Get me a slate, Phillips directed Lucretia.

She brought him one from a classroom, and he chalked out an opinion. William couldn't read the words. He couldn't get his eyes to focus.

Worried about the dire turn his friend had taken, Phillips decided to remain at the Chapman house. He ate a quick supper in the dining room, then returned to the sickroom. So did Lucretia. Her boarder and one of William's older students, a Vermonter, had volunteered to assist with the nursing chores, to apply cold vinegar compresses to William's aching head and to empty his foul- smelling sick basins. Nevertheless, Phillips noticed, Lucretia was doing most of the chores herself.

Phillips felt sorry for her. She was one of the best educated women in the county. She knew literature, history, even a smattering of science. Knew how to sing and accompany herself on the piano, too. Yet here she was, spending her time bathing a dying man's clammy limbs, sponging the vomit from his lips, wiping feces off his body and bedclothes. She didn't seem to mind. She was doing everything most attentively, he noted. Most tenderly.

At midnight she was still up and in the sickroom with him when a neighbor, a crusty farmer, came over to lend a hand. "I'm drowsy," Lucretia confided to the man, "drowsy from waiting on Mr. Chapman." Phillips heard her, and when, shortly after she spoke, Dr. Knight stopped by again, Phillips took advantage of the younger doctor's presence by announcing that he would like to rest for a while and recommending Lucretia do the same.

She accepted his suggestion gratefully, said, "Call me if I'm wanted," and went into another room to lie down. Phillips lay down, too, stretching out on a mattress in a spare room and falling asleep as soon as his head touched the pillow. But around three in the morning he awakened abruptly and hurried into William's room. What he saw was dismaying. William had fallen into a coma, and his bowels were emitting a bloody discharge.

The end was in sight, Phillips realized. He summoned Lucretia, who woke the children, and the six of them gathered around William's bedside. In hushed voices the family prayed, while Phillips bent over his friend to monitor his passage from earthly travail. The coma, he noticed, had brought a peaceful look to William's face. Gone were the traces of anxiety that had marked it earlier. As to his breathing, it was shallow—barely a breath at all. Then, as the first faint grays of the June dawn began to light up the room, he saw that William had stopped breathing.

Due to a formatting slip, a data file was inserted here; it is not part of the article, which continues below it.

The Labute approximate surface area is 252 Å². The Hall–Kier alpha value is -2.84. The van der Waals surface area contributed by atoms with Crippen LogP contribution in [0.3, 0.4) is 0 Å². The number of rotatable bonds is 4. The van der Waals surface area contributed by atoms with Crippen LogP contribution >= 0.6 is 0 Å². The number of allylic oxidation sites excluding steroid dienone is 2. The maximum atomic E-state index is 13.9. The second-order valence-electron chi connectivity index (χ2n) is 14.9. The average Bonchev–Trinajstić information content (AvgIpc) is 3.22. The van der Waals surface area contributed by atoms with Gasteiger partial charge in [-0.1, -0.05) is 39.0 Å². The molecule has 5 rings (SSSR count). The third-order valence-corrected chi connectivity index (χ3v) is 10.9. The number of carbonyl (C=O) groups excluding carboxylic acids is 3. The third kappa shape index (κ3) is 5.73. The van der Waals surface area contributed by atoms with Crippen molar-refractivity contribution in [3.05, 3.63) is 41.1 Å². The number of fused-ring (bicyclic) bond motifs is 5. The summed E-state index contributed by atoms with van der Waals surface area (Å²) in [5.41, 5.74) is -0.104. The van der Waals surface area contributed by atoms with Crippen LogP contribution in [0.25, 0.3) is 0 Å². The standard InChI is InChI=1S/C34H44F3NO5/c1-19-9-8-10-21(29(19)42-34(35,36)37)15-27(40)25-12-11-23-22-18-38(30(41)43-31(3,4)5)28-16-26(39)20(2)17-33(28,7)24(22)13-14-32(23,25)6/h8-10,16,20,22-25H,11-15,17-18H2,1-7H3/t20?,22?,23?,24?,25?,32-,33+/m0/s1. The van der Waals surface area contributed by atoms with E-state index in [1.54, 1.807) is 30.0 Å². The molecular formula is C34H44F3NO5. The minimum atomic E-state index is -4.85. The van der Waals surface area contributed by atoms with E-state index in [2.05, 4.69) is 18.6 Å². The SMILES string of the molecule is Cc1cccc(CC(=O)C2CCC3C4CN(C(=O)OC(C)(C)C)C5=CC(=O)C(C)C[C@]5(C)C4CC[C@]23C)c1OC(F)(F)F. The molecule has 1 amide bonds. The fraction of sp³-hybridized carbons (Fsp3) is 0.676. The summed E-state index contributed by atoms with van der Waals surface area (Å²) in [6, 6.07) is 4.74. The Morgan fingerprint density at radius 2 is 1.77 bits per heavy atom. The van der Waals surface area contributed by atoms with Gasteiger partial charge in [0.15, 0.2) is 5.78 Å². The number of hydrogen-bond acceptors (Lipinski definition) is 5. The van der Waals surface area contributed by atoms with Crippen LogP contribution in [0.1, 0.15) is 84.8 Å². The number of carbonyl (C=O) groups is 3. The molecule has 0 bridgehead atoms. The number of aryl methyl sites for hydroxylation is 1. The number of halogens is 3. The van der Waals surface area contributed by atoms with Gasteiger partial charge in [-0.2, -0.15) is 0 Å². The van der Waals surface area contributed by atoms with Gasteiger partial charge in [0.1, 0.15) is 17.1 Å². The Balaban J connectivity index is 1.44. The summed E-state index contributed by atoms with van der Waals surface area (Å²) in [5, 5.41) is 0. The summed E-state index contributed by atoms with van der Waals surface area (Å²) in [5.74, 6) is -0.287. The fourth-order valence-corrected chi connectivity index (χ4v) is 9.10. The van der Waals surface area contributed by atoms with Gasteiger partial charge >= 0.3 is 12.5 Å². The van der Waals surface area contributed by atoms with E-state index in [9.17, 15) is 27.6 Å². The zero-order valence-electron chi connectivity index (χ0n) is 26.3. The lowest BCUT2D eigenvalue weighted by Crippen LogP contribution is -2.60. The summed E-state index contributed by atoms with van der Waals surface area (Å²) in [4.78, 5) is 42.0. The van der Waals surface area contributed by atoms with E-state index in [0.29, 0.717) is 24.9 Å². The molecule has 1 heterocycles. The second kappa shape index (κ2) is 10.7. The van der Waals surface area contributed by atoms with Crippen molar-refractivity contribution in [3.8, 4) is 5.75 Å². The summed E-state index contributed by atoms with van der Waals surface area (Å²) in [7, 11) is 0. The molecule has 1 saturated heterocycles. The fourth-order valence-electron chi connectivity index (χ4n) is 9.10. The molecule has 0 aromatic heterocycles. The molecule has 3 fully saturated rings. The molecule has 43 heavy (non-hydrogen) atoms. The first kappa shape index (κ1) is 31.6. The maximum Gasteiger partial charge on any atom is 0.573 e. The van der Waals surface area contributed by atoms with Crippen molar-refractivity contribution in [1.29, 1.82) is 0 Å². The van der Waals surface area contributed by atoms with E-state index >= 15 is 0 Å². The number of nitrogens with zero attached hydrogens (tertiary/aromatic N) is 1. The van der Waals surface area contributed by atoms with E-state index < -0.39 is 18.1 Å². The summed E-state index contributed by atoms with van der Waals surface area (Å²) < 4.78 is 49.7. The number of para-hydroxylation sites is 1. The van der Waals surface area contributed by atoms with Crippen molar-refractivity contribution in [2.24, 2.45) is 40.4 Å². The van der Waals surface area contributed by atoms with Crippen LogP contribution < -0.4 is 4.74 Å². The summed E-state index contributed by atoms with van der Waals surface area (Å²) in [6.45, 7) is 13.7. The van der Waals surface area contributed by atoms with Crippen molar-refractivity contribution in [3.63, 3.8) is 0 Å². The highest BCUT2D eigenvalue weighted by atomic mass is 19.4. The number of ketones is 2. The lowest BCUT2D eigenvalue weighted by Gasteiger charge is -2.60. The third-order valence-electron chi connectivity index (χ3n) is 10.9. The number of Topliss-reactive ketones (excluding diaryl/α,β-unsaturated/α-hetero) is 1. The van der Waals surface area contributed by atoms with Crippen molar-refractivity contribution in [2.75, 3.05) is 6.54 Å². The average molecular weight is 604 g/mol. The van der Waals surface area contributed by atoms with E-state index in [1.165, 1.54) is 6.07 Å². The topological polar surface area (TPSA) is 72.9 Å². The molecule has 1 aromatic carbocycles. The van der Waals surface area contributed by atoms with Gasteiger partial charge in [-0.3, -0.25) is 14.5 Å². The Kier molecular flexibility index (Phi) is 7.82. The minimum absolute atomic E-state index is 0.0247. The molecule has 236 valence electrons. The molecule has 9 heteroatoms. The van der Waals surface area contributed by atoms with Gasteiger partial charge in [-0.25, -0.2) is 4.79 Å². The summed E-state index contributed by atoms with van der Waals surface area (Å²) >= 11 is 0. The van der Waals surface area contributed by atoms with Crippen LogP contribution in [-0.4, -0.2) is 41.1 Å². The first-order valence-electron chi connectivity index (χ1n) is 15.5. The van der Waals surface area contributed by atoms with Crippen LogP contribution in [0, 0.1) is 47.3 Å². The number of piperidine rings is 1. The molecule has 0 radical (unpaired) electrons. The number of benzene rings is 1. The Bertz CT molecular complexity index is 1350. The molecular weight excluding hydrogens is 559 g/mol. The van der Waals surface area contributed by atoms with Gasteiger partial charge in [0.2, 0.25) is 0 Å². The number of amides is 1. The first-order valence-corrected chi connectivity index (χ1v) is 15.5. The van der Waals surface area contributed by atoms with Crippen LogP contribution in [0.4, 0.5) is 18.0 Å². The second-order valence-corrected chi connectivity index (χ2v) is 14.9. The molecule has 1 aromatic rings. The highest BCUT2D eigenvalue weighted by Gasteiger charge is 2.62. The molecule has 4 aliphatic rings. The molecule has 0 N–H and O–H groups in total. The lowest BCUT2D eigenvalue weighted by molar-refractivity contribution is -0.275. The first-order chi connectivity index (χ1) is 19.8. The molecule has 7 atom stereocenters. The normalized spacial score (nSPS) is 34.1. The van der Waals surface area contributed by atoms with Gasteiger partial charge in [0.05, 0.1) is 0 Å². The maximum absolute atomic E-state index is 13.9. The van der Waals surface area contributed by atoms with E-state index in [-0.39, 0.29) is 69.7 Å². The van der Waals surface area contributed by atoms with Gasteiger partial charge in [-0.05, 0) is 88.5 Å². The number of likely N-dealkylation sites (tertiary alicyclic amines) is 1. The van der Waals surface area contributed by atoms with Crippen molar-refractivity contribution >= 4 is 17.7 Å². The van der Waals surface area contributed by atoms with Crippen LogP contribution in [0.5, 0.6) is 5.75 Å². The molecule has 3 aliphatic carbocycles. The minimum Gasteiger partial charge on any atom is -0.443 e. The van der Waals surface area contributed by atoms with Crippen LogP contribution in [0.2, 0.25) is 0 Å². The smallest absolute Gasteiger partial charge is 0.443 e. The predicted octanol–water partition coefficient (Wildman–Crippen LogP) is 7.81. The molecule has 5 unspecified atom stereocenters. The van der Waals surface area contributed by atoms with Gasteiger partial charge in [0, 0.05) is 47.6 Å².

Straightening up, Phillips glanced worriedly at Lucretia. The poor woman was a widow now. Just forty-three years old and a widow. A widow with five fatherless children to look after. What would become of her? As gently as he could, he told her that her husband was dead.

But dead of what? he wondered. Of cholera morbus? Now that he'd witnessed the appalling progression of William's disease, he wasn't entirely sure.

CHAPTER 2

Cape Cod and Philadelphia

1804–1818


The first time Lucretia fell in love, she was sixteen. It was up on Cape Cod, where her parents had been born and many of her aunts and uncles still lived. She herself was from Barre Plains, in an inland part of Massachusetts, but she adored the Cape, its gilded northern light, long beaches, and wild ocean that washed the very wharves of the villages and the seaside gardens of her relatives, and her parents often allowed her to spend the warm months there. The spring in question, the spring of 1804, she was visiting her aunts and uncles in Harwich when a boy named Mark Holman began courting her and telling her how comely she was.

She was comely, auburn-haired, tall, and with the erect bearing of her father, Zenas, who'd been a militia colonel in the Revolution, so pretty that Harwich had chosen her to be its Queen of the May.

As for Mark, he was bright and bold and seventeen. In the middle of the Maypole festivities, the two of them slipped off into the piney woods. They stayed there, blissfully alone, for several hours, and when they returned, there was a terrible commotion among Lucretia's aunts and uncles. They were Winslows, descendants of the pious Edward Winslow who had helped found America's first permanent settlement, and the Winslows were famously upstanding. Lucretia's great-grandfather Kenelm Winslow had been the keeper of the Sabbath peace in Harwich. Her grandfather Thomas Winslow had been both a physician and a judge. Her father had been a justice of the peace, at least before he'd moved to Barre Plains and taken up land surveying. The Winslows didn't approve of girls going off unchaperoned into the woods. But when Lucretia told the family that she and Mark were figuring to get married, she was forgiven her transgression. Her relatives gave her their blessings, and she went home to her parents and began planning her wedding.